It may seem as if the first and second are the best options for Christians to take, particularly the first one, but in my conversations with Christians they are extremely reluctant to admit that God's morality is subjective. Some Christians like to quote passages from Leviticus to talk about homosexuality as a sin but this presumes that the Mosaic law is still in effect. You can't have it both ways and you can't merely pick and choose, or cherry-pick, what parts of the Mosaic Law still sound like they should be sins to you – especially when consensual gay relationships do not violate the love thy neighbor and love god commandments that Jesus gives. There are gay Christians who are just as sincere as the straight ones in their love of God and who seek out monogamous consensual relationships with other people of the same sex that do nothing to hurt anyone.
The second option, I think, is the more Biblically consistent one, as the Bible is a collection of mythology, morality tales, fables, and pseudo-histories translated over and over, edited over and over and finally cobbled together by Constantine and his cronies it makes sense that the morality it depicts is highly subjective and presents God's morality as highly relative. In some contexts, for example, God thinks its okay to have children killed by conquest, have them eaten by their parents or have them taken as prisoners, slaves or spoils of war (1 Samuel 15, Jeremiah 19, Numbers 31, Deuteronomy 20, etc) yet we understand that these things are wrong and most Christians would think they were horrific if a human being did them.
So what do you call it when its right for God to do it but wrong for us to do it? - that's morality being RELATIVE. The same can be said about the slavery issue. God has no problem with slavery in Exodus 21 but Christians assure us today that God doesn't want people to be enslaved (at least to other people) so if it was okay in Israelite days but isn't okay now that makes it relative.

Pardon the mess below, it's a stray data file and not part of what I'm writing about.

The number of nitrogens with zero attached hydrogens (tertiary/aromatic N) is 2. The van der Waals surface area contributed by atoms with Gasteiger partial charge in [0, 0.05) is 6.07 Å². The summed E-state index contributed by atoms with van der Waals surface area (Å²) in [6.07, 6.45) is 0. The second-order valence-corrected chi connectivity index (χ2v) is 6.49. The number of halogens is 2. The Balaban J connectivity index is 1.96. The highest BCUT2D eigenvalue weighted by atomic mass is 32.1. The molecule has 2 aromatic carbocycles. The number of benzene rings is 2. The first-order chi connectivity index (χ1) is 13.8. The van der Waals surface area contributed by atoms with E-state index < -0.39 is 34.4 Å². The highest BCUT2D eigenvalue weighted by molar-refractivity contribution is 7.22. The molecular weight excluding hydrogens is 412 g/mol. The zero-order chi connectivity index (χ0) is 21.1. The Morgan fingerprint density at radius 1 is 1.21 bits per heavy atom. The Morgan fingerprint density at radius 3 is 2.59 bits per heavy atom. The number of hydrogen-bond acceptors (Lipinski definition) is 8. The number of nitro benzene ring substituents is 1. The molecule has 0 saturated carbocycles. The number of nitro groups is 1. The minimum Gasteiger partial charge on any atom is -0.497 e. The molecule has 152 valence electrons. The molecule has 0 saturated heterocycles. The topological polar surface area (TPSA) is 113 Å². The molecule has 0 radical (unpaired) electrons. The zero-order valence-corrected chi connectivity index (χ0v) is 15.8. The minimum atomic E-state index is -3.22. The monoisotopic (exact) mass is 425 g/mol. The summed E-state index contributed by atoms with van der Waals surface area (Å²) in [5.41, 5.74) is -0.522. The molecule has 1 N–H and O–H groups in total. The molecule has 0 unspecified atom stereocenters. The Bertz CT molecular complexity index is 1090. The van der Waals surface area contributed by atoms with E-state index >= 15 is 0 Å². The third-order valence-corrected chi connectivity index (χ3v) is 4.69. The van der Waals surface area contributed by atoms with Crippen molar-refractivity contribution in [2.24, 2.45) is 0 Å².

The third option is the most problematic for Christians because there are so few sects of Christianity that give even the slightest shit about the Mosaic law anymore. Everyone is hasty to throw around verses like the Ten Commandments that appear in Exodus 20 but no one looks beyond it to the rules about slavery that exist in the very next chapter. Christians readily bring up Leviticus in regards to homosexuality but I have not heard calls for adulterers to be stoned or for eating bacon and pork to be considered forbidden.
What we have here are people propping up their dislike of homosexuality with Biblical laws when they do not understand the implications of what they are arguing. There is nothing in the teachings of Christ which would make homosexuality a sin and if one wants to bring in the Mosaic law they must open the floodgates and bring them all in. If God's morality is absolute than disobeying the Law IS SIN. Jesus said the whole of the law can be reduced to two commandments, this wasn't said to erase the Law of Moses but to simplify it for the common people that Jesus spoke to. Yet Christians often make it out as if Jesus was arguing that the Mosaic Law be done away with.
If you feel there is a possibility I missed feel free to post it, but in my discussions with Christians and explorations of these issues I have not found a satisfying answer. This can be quite the conundrum for hardcore believers but for folks like me who see the Bible as a very human book, one filled with varying versions of God that depend upon the intent and belief of the various authors, it makes perfect sense. Of course a God conceived of by dozens of different authors across centuries of time would exhibit these inconsistencies and become even more varied as the common citizen gained literacy, gained access to the scripture and became capable of reinterpreting things without the need for dominant orthodoxy.
To me it seems obvious that God's moral nature can only as good as the human beings that created him. Thanks for reading!